Cornwall

Not all county flags have such long lineages. The one used by Cornwall’s old rival Devon was only conceived and adopted in the early years of this century, although it is dedicated to an aristocratic sixth-century British saint, St Petroc, and uses colours that have a long association with the county.

Devon

Durham also uses a new design, incorporating the cross of St Cuthbert, that was finalised less than a decade ago. For a long time the coat of arms of the Bishop of Durham had been used for official purposes. This was an indication of the long period during which the holder of that office enjoyed considerable secular power in northern England, in his capacity as the Prince-bishops of the County Palatine of Durham. Many of the county palatinate’s distinctive legal arrangements survived into the nineteenth and twentieth centuries.

Durham

In recent years, many of the historic counties of England have declined in administrative importance, or been abolished altogether. But the adoptions of new flags, rooted in the history of particular places, suggest that people’s attachment to those places might be more persistent than we thought.

Join the discussion


To join the discussion, get the free daily email and read more articles like this, sign up.

It's simple, quick and free.

Sign me up
Subscribe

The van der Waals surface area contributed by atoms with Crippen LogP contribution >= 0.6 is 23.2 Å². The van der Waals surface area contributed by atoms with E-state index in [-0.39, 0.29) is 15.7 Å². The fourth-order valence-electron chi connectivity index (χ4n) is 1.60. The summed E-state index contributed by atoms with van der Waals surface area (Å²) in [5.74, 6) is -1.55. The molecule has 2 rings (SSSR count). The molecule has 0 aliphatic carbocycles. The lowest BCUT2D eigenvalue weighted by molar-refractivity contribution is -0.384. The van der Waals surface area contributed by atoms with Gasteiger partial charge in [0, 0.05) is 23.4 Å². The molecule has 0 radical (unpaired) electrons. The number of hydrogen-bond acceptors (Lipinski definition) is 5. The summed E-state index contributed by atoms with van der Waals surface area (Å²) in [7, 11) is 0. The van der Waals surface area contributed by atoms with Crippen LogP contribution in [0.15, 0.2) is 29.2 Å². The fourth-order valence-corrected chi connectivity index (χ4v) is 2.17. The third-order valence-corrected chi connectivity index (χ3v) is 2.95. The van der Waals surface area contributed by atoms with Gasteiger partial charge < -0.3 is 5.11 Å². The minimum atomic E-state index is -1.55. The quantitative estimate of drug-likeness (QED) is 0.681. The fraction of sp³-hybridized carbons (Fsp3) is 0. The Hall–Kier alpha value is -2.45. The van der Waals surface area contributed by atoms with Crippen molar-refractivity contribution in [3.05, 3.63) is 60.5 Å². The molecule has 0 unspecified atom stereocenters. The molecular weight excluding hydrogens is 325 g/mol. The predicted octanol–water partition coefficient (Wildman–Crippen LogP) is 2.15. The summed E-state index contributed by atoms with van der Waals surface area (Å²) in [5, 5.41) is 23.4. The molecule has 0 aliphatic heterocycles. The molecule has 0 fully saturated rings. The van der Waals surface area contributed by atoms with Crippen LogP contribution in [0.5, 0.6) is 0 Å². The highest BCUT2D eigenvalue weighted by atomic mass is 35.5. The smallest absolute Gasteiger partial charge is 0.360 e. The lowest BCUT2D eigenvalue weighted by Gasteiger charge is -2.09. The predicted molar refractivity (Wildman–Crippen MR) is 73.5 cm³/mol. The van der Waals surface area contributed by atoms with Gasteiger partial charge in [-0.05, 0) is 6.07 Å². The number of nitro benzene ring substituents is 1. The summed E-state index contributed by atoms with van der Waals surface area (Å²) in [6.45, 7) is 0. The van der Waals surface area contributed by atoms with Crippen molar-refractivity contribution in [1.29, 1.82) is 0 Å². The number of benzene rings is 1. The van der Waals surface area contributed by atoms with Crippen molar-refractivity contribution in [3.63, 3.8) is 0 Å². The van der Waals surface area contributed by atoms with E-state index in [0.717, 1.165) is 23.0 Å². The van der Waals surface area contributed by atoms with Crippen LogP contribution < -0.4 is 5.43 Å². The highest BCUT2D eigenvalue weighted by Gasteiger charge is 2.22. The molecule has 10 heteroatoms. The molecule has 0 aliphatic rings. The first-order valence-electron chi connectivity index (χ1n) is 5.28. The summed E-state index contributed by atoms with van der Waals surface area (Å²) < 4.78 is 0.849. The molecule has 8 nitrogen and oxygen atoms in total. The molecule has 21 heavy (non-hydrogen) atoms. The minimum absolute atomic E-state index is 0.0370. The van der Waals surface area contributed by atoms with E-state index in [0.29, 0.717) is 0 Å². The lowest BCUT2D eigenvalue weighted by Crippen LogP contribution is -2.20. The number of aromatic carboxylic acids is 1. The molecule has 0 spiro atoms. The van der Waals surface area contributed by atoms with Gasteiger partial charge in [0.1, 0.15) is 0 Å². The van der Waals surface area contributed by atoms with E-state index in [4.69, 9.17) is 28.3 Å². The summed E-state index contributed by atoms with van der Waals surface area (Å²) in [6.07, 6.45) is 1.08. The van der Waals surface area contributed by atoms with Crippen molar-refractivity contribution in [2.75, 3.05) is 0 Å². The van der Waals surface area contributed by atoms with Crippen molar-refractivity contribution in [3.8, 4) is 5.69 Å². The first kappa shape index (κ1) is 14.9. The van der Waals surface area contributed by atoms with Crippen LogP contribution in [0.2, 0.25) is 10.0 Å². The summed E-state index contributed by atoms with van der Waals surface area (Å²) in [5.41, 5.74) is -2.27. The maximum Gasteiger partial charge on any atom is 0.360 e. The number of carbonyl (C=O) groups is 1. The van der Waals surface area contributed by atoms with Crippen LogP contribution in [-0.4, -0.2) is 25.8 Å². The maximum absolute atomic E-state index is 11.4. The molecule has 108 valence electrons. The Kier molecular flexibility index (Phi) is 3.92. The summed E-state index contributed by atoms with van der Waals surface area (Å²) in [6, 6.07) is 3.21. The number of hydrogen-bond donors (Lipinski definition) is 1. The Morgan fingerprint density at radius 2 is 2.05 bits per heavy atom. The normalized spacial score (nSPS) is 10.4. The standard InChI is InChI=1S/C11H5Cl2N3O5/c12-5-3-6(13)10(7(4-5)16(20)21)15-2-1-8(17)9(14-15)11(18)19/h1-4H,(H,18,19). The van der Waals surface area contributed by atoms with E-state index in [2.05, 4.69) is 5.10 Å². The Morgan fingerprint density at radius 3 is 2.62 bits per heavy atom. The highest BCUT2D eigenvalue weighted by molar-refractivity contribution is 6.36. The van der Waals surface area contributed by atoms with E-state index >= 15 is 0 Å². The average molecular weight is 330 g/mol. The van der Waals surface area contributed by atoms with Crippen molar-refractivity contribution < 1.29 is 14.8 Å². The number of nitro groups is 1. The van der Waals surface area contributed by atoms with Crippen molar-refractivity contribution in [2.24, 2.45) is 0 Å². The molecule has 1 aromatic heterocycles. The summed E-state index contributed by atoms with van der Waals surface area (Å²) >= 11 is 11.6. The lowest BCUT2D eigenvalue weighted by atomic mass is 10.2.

Notify of
guest
31 Comments
Most Voted
Newest Oldest
Inline Feedbacks
View all comments
Ian Barton
Ian Barton
1 year ago

I have always admired the way continental countries do this – as it suggests they have more pride in their communities than British folk.
On the downside, we must expect that moronic ”flag cancellers” will now start appearing out of the woodwork.

Last edited 1 year ago by Ian Barton
Chris Wheatley
Chris Wheatley
1 year ago
Reply to  Ian Barton

Boris should start the ball rolling and copy Trump, wearing a baseball cap with a UK flag for every press conference.

Galeti Tavas
Galeti Tavas
1 year ago
Reply to  Chris Wheatley

Boris was MP for Uxbridge, he could wear the three swords of Middlesex. It is a red background too. MMGA (make Middlesex Great Again) so a Red baseball cap with MMGA and the three swords on the Front. For the Union Jack I want him to wear a sleeveless T-shirt made from one.

That would be the only possible thing he could do to get me to want to vote for him.

Philip Walsh
Philip Walsh
1 year ago
Reply to  Ian Barton